It's been on the cards as certainly to be a feature of vehicles eventually for a long time, this is the first time I've seen it listed with a time-frame.
One life €1 million €2,500 in extra costs to youhttp://www.irishtimes.com/newspaper/motors/2009/1209/1224260343981.html
HOW MUCH is a human life worth? According to the European Union, it’s €1 million. That’s how much it estimates a single fatality in a road traffic collision costs in medical and emergency service expenses and the wider impact on the economy. So it argues a safety advance that saves 1,000 lives a year but costs €1 billion to implement represents good value for money.
That cost is passed directly to car buyers and the EU is forcing carmakers to fit more safety features as standard. By 2016, new EU regulations and tougher Euro NCAP crash tests could add up to €2,500 to the cost of your car. Nobody will argue against safer cars, but how much are you prepared to pay for one?
Last year saw one of the biggest falls in road deaths in Europe, but most analysts agree the figures were influenced by high fuel prices putting people off driving and the onset of the recession in the latter part of the year. Total European road deaths fell to 39,000. In Ireland, 279 people were killed on the roads, the lowest since records began 40 years ago. The number of people seriously injured in crashes in the State between 2006 and 2008 fell by 30 per cent, according to research from the European Transport Safety Council (ETSC).
For all the good news, there is almost no chance of the EU now hitting its target of cutting deaths to 27,000 in 2010. As a result, it is planning to step up the mandatory installation of safety devices. Daylight running lights, systems to monitor tyre pressure, low rolling-resistance tyres and electronic stability control will all become compulsory over the next three years.
Emergency brake assist, which senses you want to perform an emergency stop and applies full braking pressure, missed the cut but has been backed by the EU and is likely to be introduced in the near future.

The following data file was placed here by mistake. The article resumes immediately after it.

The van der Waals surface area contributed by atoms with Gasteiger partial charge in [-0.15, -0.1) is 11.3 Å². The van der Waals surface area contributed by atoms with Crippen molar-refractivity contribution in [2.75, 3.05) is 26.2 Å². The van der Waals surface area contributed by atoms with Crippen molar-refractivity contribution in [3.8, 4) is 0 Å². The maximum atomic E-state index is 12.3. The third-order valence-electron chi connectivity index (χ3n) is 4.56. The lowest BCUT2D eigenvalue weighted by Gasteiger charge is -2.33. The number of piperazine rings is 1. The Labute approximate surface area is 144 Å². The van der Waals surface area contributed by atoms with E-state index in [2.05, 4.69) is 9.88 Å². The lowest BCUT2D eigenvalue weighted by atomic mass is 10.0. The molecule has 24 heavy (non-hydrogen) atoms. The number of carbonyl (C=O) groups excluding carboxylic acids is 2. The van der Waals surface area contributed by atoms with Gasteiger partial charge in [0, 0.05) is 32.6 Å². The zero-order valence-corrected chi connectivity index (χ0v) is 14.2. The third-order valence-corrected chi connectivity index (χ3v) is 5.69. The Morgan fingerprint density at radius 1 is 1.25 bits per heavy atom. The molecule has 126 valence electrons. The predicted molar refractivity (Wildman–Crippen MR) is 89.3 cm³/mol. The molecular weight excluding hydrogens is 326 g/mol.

The EU has sought to introduce the E-Call emergency service call-out system and may extend the compulsory inclusion of lane departure warning systems and advance emergency braking from lorries – which must have them by 2013 – to passenger cars once costs fall.
Several cars sold in Ireland already feature E-Call technology that automatically alerts a call centre with the GPS location of the car and that a crash has happened once the airbags are deployed. The call centre can then try to contact the driver.
Plans for the system in Ireland have been stymied by disagreements between the Government and the car firms over who should foot the bill for the call centre set-up and operation.
The lane-departure system uses cameras to read road markings and sounds an alarm if you start to drift out of your lane without indicating. Advance emergency braking uses radar to sense a rapidly slowing or stationary vehicle ahead and automatically applies the brakes.
Euro NCAP, backed by the EU, is also forcing carmakers to add more safety features as its tests get tougher. In advance of the EU making stability control compulsory in 2012, a car cannot score five stars in a Euro NCAP test unless it has the system fitted. Euro NCAP’s revised testing procedures include a new “safety assist” category. It includes seatbelt reminders and driver-set speed limiters. Models will score points for fitting devices included in the category. The list is set to grow and some, like stability control, could be made requirements for a five-star result.